How are things pushing on at Gulu Disabled Persons Union under the current Uganda Lockdown?

In response to the Delta variant raging through the country, on the 6th of June the Ugandan President announced severe restrictions for 42 days: markets and businesses closed; most travel prohibited; schools closed; heavy curfew. This had profound implications for the country, for those on the margins and for our Vplus programme, as reported in the last blog. But, Lockdown is really the only weapon against Covid in a country with few vaccines and little public health infrastructure. Has it been working?

A Design and Decoration trainee on the Vplus programme receives training materials during Lockdown

Lockdown Easing

On July 30th, the President subsequently announced some easing: greater freedom to travel; some forms of businesses to open; schools and colleges to stay closed. In Gulu, Northern Uganda our partners, GDPU are delivering VPlus@GPDU our current vocational training programme for young people with disabilities; the picture is mixed. The Lockdown has worked to some extent, case numbers are dropping apparently, although without much testing it is difficult to know. The Lockdown has been observed, but the effects on those who have so little and depend on small day to day earnings, restrictions are devasting. That in fact, explains any success the Lockdown might have. As Musema Faruk, the Vplus project coordinator explained: “they fear the Lockdown more than the disease, so they do what they are told to make sure the Lockdown can end”.

Internship Training: Hairdressing Workshop

Internships

When the July Lockdown was announced, after careful discussion, it was agreed that instructors on the VPlus programme should support trainees, by phone and by visit where possible. Trainees would be encouraged to return to their internship workshops. To begin with this was successful, some 21 out of the total of 52 trainees returned to internship. Sadly, as the restrictions began to bite that number has gone down to 12, as workshop owners lose work and opportunities to provide for an intern. Workshop owners are now asking for payment before they will host a trainee.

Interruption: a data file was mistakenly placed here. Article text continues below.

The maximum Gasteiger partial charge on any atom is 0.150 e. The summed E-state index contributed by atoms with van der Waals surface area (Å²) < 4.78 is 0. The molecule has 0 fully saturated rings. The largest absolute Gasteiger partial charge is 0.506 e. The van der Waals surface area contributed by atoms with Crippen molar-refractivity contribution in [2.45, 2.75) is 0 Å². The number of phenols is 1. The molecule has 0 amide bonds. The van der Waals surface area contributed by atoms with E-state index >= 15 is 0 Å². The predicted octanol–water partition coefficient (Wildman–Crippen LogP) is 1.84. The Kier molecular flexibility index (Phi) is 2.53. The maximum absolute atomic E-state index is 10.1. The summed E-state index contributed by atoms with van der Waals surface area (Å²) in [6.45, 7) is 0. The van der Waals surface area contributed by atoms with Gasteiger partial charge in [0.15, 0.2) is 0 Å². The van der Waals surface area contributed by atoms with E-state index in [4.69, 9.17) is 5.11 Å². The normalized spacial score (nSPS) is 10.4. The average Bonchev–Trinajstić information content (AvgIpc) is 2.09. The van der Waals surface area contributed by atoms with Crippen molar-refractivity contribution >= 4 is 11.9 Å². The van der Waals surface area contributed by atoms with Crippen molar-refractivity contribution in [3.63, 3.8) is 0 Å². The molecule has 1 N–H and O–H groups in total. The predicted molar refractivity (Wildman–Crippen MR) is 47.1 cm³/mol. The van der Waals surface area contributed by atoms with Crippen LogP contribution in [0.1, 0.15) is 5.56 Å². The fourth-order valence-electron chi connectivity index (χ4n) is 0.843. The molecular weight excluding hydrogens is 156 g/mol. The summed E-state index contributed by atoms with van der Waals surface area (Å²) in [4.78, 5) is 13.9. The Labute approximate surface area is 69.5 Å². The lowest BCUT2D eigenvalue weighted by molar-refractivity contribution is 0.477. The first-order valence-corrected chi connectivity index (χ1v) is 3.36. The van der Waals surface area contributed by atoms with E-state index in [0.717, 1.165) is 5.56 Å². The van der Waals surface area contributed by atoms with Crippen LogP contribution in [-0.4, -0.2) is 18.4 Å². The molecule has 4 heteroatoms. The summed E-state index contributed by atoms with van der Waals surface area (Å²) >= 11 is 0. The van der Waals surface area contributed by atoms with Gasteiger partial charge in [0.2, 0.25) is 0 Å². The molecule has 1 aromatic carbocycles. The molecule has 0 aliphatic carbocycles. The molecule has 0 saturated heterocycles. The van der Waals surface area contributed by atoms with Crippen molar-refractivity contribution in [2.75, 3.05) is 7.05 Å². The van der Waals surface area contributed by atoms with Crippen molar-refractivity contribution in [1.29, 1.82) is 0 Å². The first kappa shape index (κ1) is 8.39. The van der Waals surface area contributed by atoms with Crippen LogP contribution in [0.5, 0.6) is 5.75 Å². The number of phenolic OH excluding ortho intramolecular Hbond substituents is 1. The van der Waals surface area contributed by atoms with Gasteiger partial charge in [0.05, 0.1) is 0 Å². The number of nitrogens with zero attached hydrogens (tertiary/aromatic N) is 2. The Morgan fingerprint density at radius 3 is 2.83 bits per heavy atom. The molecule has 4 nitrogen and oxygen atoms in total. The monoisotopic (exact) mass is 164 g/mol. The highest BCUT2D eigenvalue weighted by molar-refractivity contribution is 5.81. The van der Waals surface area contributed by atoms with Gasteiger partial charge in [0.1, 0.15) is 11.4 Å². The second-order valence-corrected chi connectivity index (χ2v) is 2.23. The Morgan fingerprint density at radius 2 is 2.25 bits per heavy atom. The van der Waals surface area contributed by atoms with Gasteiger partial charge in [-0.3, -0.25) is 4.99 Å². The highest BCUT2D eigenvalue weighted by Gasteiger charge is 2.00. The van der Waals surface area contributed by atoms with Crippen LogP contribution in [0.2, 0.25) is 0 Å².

Internship Training: Electronics Workshop

Training Materials

Plans for providing training materials are developing. Initial thoughts had been to support instructors in making short training videos, distributed by phone, through Whats App, You Tube etc. But, under 40% of our trainees have a smart phone and with signal and electricity hard to come by in many areas, this not the complete solution. Paper based training materials have always suffered from the usual problems based around literacy. Diagrams, drawings and notes made during the course help, but more solutions are needed and will be worked on.    

Discussing training with the Design and Decoration Instructor

Apprenticeships

During our meeting this week, Musema Faruk explained that, far from the July 19th date originally proposed by the Government, it was unlikely that schools would reopen before September, possibly even October. The current plan he is putting together is for a full apprenticeship scheme. Our trainees, i.e. the VPlus programme, will pay a small amount to work and train in those workshops that can open now. Many of the instructors have their own workshops that can function in this way. Instructors will continue to support all their trainees, and the final certificated exam will be in the workshop under supervision. And, of course when circumstances allow, there will be a full graduation ceremony at GDPU. Local leaders, elders, families and member of the community will come together to celebrate the success of these determined young people.

Mr Onyango Patrick, Design and Decoration Instructor, handing over training materials

Case Study

However, there is more to learning and becoming self-sufficient than core content. Okello Emma, the VPlus Guidance Counsellor has been working on a fascinating case study with a young Design and Decoration trainee. Time spent at GDPU with the PWD (People with Disability) community made this trainee realise she was not alone, and this has radically changed her approach to life. With the support of her Guidance Counsellor, her brother and her instructor (who has been supplying her with training and materials), she is now making baskets to sell. She has a purpose and a place, is feeling more positive, constructive and rebuilding relations with her family and community.